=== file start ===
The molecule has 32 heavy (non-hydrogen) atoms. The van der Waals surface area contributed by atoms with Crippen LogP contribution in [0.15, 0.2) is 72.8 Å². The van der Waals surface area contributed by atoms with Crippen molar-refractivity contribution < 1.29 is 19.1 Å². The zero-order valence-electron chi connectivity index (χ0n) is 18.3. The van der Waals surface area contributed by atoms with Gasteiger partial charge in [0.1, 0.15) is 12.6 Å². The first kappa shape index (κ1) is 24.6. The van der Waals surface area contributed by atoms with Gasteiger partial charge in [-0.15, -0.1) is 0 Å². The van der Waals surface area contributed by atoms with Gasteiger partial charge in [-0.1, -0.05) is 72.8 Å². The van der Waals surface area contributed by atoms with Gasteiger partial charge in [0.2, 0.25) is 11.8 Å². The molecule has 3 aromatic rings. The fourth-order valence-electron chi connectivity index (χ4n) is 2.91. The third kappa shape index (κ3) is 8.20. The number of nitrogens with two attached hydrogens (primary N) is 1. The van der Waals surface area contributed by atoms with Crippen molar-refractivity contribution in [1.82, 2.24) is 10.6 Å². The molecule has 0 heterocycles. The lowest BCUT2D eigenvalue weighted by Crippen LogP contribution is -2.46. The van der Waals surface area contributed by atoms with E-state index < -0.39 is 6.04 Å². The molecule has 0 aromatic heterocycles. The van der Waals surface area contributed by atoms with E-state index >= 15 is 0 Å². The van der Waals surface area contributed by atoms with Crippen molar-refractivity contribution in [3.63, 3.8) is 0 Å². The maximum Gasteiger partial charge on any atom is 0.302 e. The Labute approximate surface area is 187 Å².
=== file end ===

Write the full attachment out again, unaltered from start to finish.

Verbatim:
The molecule has 32 heavy (non-hydrogen) atoms. The van der Waals surface area contributed by atoms with Crippen LogP contribution in [0.15, 0.2) is 72.8 Å². The van der Waals surface area contributed by atoms with Crippen molar-refractivity contribution < 1.29 is 19.1 Å². The zero-order valence-electron chi connectivity index (χ0n) is 18.3. The van der Waals surface area contributed by atoms with Gasteiger partial charge in [0.1, 0.15) is 12.6 Å². The first kappa shape index (κ1) is 24.6. The van der Waals surface area contributed by atoms with Gasteiger partial charge in [-0.15, -0.1) is 0 Å². The van der Waals surface area contributed by atoms with Gasteiger partial charge in [-0.1, -0.05) is 72.8 Å². The van der Waals surface area contributed by atoms with Gasteiger partial charge in [0.2, 0.25) is 11.8 Å². The molecule has 3 aromatic rings. The fourth-order valence-electron chi connectivity index (χ4n) is 2.91. The third kappa shape index (κ3) is 8.20. The number of nitrogens with two attached hydrogens (primary N) is 1. The van der Waals surface area contributed by atoms with Crippen molar-refractivity contribution in [1.82, 2.24) is 10.6 Å². The molecule has 0 heterocycles. The lowest BCUT2D eigenvalue weighted by Crippen LogP contribution is -2.46. The van der Waals surface area contributed by atoms with E-state index < -0.39 is 6.04 Å². The molecule has 0 aromatic heterocycles. The van der Waals surface area contributed by atoms with E-state index >= 15 is 0 Å². The van der Waals surface area contributed by atoms with Crippen molar-refractivity contribution in [3.63, 3.8) is 0 Å². The maximum Gasteiger partial charge on any atom is 0.302 e. The Labute approximate surface area is 187 Å².